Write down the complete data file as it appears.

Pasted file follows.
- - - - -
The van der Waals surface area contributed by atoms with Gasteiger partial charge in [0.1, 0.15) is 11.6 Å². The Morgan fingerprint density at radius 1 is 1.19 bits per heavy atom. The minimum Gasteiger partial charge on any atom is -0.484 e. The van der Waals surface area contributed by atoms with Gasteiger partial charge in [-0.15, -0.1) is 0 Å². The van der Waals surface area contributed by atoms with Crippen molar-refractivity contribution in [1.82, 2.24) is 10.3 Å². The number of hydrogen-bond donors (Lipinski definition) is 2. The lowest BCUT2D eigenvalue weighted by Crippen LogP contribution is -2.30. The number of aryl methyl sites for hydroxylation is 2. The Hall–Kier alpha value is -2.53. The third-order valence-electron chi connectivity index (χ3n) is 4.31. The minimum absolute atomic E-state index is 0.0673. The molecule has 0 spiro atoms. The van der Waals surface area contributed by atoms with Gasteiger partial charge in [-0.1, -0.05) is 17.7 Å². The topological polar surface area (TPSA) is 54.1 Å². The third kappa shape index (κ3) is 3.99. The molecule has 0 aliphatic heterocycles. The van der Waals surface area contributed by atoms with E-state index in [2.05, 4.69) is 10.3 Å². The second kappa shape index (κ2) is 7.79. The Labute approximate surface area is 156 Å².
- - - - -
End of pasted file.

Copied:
The van der Waals surface area contributed by atoms with Gasteiger partial charge in [0.1, 0.15) is 11.6 Å². The Morgan fingerprint density at radius 1 is 1.19 bits per heavy atom. The minimum Gasteiger partial charge on any atom is -0.484 e. The van der Waals surface area contributed by atoms with Gasteiger partial charge in [-0.15, -0.1) is 0 Å². The van der Waals surface area contributed by atoms with Crippen molar-refractivity contribution in [1.82, 2.24) is 10.3 Å². The number of hydrogen-bond donors (Lipinski definition) is 2. The lowest BCUT2D eigenvalue weighted by Crippen LogP contribution is -2.30. The number of aryl methyl sites for hydroxylation is 2. The Hall–Kier alpha value is -2.53. The third-order valence-electron chi connectivity index (χ3n) is 4.31. The minimum absolute atomic E-state index is 0.0673. The molecule has 0 spiro atoms. The van der Waals surface area contributed by atoms with Gasteiger partial charge in [-0.1, -0.05) is 17.7 Å². The topological polar surface area (TPSA) is 54.1 Å². The third kappa shape index (κ3) is 3.99. The molecule has 0 aliphatic heterocycles. The van der Waals surface area contributed by atoms with E-state index in [2.05, 4.69) is 10.3 Å². The second kappa shape index (κ2) is 7.79. The Labute approximate surface area is 156 Å².